On Sun, 16 Nov 2003 13:59:27 -0500 (EST), snipped-for-privacy@webtv.net (T.) wrote:

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I have had some excellent results with Durham's rock hard water putty. Once dry, it should be good to go with the heat, though I have not had the need.
Camel back concrete trowels get loose with heavy use, the Durham's does a superb job.
^^^^^^^^^^^^^^^^^^^^^^^^^^^^^^^^ Keep the whole world singing. . . . DanG

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Lawrence A. Ramsey wrote:

How many tools do you have? I do a little lead casting, and I have a shop-built crucible. For a handle, I use a super cheapo pair of imitation Vise Grips. It works great, *but* my crucible has a copper pipe handle, and it's easy to bite. Grabbing onto a steel rod would be more difficult, but maybe you could grind flats on it to make for better bite.
Also, my crucible is very light, used only for melting and pouring small amounts of lead at a time. If you're moving pounds of it around with your stuff, you'll need something better.
One way or another, I'll bet a pair of cheapo locking pliers would make a good heat sink to help avoid charring the handles in the first place.
--
Michael McIntyre ---- Silvan < snipped-for-privacy@users.sourceforge.net>
Linux fanatic, and certified Geek; registered Linux user #243621
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Don't know about your handle problem but JB fixed a rusty air compressor tank and it is still going 5 years later.

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On Sun, 16 Nov 2003 09:56:58 -0600, Lawrence A. Ramsey

Fix the handle design. Modern bullet casting equipment has far too short a metal strip before the wood - everyone gets this problem with charring and the handles working loose.
I wouldn't use JB Weld. I'm not a fan, it stinks when hot (you're melting lead - like you care about epoxy !) and this is getting beyond its temperature range.
I'd weld on a steel extension, then use a welded steel spiral handle, like an Aga cooker.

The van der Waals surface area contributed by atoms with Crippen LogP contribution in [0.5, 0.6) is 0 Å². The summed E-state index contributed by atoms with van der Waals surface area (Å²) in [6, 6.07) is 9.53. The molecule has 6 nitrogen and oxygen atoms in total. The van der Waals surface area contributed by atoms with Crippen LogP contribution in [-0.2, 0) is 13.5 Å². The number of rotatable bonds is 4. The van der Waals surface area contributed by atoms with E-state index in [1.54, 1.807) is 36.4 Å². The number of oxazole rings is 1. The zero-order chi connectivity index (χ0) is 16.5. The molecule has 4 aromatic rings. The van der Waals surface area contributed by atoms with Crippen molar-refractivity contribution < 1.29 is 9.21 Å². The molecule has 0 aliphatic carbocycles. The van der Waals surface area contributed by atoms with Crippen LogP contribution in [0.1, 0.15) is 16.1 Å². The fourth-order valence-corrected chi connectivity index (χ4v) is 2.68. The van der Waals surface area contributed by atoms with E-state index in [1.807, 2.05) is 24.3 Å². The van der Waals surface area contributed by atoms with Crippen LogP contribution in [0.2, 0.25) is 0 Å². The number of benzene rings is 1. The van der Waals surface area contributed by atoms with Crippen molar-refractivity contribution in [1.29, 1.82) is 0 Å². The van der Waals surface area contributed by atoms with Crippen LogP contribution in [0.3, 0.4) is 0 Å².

-- Die Gotterspammerung - Junkmail of the Gods
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"Andy Dingley" writes:

Having recovered over 30,000 lbs of lead resource from things like used tire weights, spent firing range lead, etc, then melting it down and casting into 30 lb pigs, I have a little experience handling molten lead.
Also have laid up over 20,000 lbs of epoxy building my boat, so have a little experience with that product.
I totally agree with Andy.
JB Weld is great for a lot of things, this is not one of them.
Longer handles will solve the problem along with some heavy mitts or heat resistant gloves.
Have fun.
BTW, anybody need a couple of 500,000 BTU burners? They do a great job melting lead.
HTH
--
Lew

S/A: Challenge, The Bullet Proof Boat, (Under Construction in the Southland)
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Wouldn't either stainless or iron transmit heat slower than steel?
Mike
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On Wed, 19 Nov 2003 08:37:05 GMT, "Michael Daly"

Not so you'd notice. None of the steels conduct heat well, compared to other metals. And where can you get iron these days ?
If you want really posh, use titanium. It's a pig to forge, but it is becoming popular with smiths to make tongs from, as it has such poor conductivity.
-- Die Gotterspammerung - Junkmail of the Gods